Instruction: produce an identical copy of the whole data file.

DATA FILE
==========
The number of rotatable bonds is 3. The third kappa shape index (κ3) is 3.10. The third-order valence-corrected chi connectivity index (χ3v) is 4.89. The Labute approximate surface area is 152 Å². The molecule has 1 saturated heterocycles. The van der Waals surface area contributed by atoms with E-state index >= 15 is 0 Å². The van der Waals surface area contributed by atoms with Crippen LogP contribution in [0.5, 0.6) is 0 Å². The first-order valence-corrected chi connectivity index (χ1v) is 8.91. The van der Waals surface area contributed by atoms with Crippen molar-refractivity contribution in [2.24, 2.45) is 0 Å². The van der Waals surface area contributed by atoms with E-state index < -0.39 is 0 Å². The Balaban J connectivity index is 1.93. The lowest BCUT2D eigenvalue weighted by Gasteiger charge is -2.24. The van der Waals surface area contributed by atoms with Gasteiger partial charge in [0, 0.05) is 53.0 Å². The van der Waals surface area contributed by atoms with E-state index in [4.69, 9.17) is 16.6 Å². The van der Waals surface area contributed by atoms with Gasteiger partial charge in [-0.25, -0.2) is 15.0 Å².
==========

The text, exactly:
The number of rotatable bonds is 3. The third kappa shape index (κ3) is 3.10. The third-order valence-corrected chi connectivity index (χ3v) is 4.89. The Labute approximate surface area is 152 Å². The molecule has 1 saturated heterocycles. The van der Waals surface area contributed by atoms with E-state index >= 15 is 0 Å². The van der Waals surface area contributed by atoms with Crippen LogP contribution in [0.5, 0.6) is 0 Å². The first-order valence-corrected chi connectivity index (χ1v) is 8.91. The van der Waals surface area contributed by atoms with Crippen molar-refractivity contribution in [2.24, 2.45) is 0 Å². The van der Waals surface area contributed by atoms with E-state index < -0.39 is 0 Å². The Balaban J connectivity index is 1.93. The lowest BCUT2D eigenvalue weighted by Gasteiger charge is -2.24. The van der Waals surface area contributed by atoms with Gasteiger partial charge in [0, 0.05) is 53.0 Å². The van der Waals surface area contributed by atoms with E-state index in [4.69, 9.17) is 16.6 Å². The van der Waals surface area contributed by atoms with Gasteiger partial charge in [-0.25, -0.2) is 15.0 Å².